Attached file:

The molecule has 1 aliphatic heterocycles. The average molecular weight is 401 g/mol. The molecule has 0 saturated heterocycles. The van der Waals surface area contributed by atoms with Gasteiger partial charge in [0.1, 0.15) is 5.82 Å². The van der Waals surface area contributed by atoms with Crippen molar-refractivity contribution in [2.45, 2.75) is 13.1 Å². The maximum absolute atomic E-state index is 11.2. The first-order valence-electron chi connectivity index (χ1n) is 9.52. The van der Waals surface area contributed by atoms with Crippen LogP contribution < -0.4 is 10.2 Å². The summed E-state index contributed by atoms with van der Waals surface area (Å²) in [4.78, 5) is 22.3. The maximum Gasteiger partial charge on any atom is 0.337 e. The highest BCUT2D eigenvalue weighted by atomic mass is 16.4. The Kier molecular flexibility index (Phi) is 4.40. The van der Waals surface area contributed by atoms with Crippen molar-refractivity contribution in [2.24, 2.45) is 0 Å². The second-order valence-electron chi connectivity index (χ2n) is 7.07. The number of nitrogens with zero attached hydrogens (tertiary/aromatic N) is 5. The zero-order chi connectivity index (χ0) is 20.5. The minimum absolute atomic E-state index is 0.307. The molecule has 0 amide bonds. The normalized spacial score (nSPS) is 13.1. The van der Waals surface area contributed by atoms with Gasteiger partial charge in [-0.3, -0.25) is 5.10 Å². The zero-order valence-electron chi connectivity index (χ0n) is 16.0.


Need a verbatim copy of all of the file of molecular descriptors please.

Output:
The molecule has 1 aliphatic heterocycles. The average molecular weight is 401 g/mol. The molecule has 0 saturated heterocycles. The van der Waals surface area contributed by atoms with Gasteiger partial charge in [0.1, 0.15) is 5.82 Å². The van der Waals surface area contributed by atoms with Crippen molar-refractivity contribution in [2.45, 2.75) is 13.1 Å². The maximum absolute atomic E-state index is 11.2. The first-order valence-electron chi connectivity index (χ1n) is 9.52. The van der Waals surface area contributed by atoms with Crippen LogP contribution < -0.4 is 10.2 Å². The summed E-state index contributed by atoms with van der Waals surface area (Å²) in [4.78, 5) is 22.3. The maximum Gasteiger partial charge on any atom is 0.337 e. The highest BCUT2D eigenvalue weighted by atomic mass is 16.4. The Kier molecular flexibility index (Phi) is 4.40. The van der Waals surface area contributed by atoms with Crippen molar-refractivity contribution in [2.24, 2.45) is 0 Å². The second-order valence-electron chi connectivity index (χ2n) is 7.07. The number of nitrogens with zero attached hydrogens (tertiary/aromatic N) is 5. The zero-order chi connectivity index (χ0) is 20.5. The minimum absolute atomic E-state index is 0.307. The molecule has 0 amide bonds. The normalized spacial score (nSPS) is 13.1. The van der Waals surface area contributed by atoms with Gasteiger partial charge in [-0.3, -0.25) is 5.10 Å². The zero-order valence-electron chi connectivity index (χ0n) is 16.0.